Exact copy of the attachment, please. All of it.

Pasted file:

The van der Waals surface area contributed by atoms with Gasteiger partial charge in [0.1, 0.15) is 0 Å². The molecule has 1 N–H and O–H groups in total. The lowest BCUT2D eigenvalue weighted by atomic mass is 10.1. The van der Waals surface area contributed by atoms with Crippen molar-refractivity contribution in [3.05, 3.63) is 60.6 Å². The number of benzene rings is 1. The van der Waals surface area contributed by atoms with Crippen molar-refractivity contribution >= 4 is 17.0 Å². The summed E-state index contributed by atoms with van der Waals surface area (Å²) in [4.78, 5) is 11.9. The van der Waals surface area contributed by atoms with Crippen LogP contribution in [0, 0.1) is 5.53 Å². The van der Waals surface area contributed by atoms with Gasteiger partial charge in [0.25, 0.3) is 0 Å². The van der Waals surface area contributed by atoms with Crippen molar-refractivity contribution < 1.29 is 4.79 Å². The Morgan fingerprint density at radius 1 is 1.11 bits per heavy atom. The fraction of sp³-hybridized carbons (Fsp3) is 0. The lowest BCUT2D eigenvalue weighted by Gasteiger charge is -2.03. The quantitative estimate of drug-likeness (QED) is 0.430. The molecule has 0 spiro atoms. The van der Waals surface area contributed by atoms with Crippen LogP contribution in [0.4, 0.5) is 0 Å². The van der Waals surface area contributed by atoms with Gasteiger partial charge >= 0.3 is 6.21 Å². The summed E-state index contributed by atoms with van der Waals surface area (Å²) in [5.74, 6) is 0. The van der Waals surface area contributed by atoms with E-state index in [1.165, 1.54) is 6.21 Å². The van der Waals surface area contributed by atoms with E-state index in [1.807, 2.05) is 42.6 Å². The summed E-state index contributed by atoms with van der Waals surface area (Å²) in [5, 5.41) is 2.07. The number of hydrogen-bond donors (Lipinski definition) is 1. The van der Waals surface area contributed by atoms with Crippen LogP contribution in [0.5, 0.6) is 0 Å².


The van der Waals surface area contributed by atoms with Gasteiger partial charge in [0.1, 0.15) is 0 Å². The molecule has 1 N–H and O–H groups in total. The lowest BCUT2D eigenvalue weighted by atomic mass is 10.1. The van der Waals surface area contributed by atoms with Crippen molar-refractivity contribution in [3.05, 3.63) is 60.6 Å². The number of benzene rings is 1. The van der Waals surface area contributed by atoms with Crippen molar-refractivity contribution >= 4 is 17.0 Å². The summed E-state index contributed by atoms with van der Waals surface area (Å²) in [4.78, 5) is 11.9. The van der Waals surface area contributed by atoms with Crippen LogP contribution in [0, 0.1) is 5.53 Å². The van der Waals surface area contributed by atoms with Gasteiger partial charge in [0.25, 0.3) is 0 Å². The van der Waals surface area contributed by atoms with Crippen molar-refractivity contribution < 1.29 is 4.79 Å². The Morgan fingerprint density at radius 1 is 1.11 bits per heavy atom. The fraction of sp³-hybridized carbons (Fsp3) is 0. The lowest BCUT2D eigenvalue weighted by Gasteiger charge is -2.03. The quantitative estimate of drug-likeness (QED) is 0.430. The molecule has 0 spiro atoms. The van der Waals surface area contributed by atoms with Crippen LogP contribution in [0.4, 0.5) is 0 Å². The van der Waals surface area contributed by atoms with Gasteiger partial charge >= 0.3 is 6.21 Å². The summed E-state index contributed by atoms with van der Waals surface area (Å²) in [5.74, 6) is 0. The van der Waals surface area contributed by atoms with E-state index in [1.165, 1.54) is 6.21 Å². The van der Waals surface area contributed by atoms with E-state index in [1.807, 2.05) is 42.6 Å². The summed E-state index contributed by atoms with van der Waals surface area (Å²) in [5, 5.41) is 2.07. The number of hydrogen-bond donors (Lipinski definition) is 1. The van der Waals surface area contributed by atoms with Crippen LogP contribution in [0.5, 0.6) is 0 Å².